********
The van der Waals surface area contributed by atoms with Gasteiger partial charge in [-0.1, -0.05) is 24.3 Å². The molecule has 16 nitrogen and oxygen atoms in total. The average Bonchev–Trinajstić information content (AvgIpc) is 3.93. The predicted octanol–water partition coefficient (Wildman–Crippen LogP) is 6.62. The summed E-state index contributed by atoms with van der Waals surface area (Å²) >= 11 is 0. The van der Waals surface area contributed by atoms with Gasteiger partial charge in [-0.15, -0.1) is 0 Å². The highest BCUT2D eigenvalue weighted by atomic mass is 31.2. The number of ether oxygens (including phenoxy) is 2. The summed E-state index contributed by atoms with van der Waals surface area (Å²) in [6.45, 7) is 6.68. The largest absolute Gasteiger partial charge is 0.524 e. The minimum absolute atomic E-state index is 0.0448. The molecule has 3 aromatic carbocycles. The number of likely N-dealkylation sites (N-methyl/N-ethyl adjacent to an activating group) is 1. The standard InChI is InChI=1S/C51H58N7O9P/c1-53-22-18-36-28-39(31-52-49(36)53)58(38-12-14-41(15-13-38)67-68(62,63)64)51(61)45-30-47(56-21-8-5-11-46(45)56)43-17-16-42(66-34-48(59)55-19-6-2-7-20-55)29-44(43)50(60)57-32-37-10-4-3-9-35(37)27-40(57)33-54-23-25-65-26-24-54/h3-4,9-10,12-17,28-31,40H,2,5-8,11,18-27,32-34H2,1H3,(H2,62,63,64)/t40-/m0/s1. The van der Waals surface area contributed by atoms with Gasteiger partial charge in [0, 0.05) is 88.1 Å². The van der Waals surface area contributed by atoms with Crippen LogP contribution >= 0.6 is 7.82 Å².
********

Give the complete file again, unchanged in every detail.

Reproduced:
The van der Waals surface area contributed by atoms with Gasteiger partial charge in [-0.1, -0.05) is 24.3 Å². The molecule has 16 nitrogen and oxygen atoms in total. The average Bonchev–Trinajstić information content (AvgIpc) is 3.93. The predicted octanol–water partition coefficient (Wildman–Crippen LogP) is 6.62. The summed E-state index contributed by atoms with van der Waals surface area (Å²) >= 11 is 0. The van der Waals surface area contributed by atoms with Gasteiger partial charge in [-0.15, -0.1) is 0 Å². The highest BCUT2D eigenvalue weighted by atomic mass is 31.2. The number of ether oxygens (including phenoxy) is 2. The summed E-state index contributed by atoms with van der Waals surface area (Å²) in [6.45, 7) is 6.68. The largest absolute Gasteiger partial charge is 0.524 e. The minimum absolute atomic E-state index is 0.0448. The molecule has 3 aromatic carbocycles. The number of likely N-dealkylation sites (N-methyl/N-ethyl adjacent to an activating group) is 1. The standard InChI is InChI=1S/C51H58N7O9P/c1-53-22-18-36-28-39(31-52-49(36)53)58(38-12-14-41(15-13-38)67-68(62,63)64)51(61)45-30-47(56-21-8-5-11-46(45)56)43-17-16-42(66-34-48(59)55-19-6-2-7-20-55)29-44(43)50(60)57-32-37-10-4-3-9-35(37)27-40(57)33-54-23-25-65-26-24-54/h3-4,9-10,12-17,28-31,40H,2,5-8,11,18-27,32-34H2,1H3,(H2,62,63,64)/t40-/m0/s1. The van der Waals surface area contributed by atoms with Gasteiger partial charge in [0, 0.05) is 88.1 Å². The van der Waals surface area contributed by atoms with Crippen LogP contribution >= 0.6 is 7.82 Å².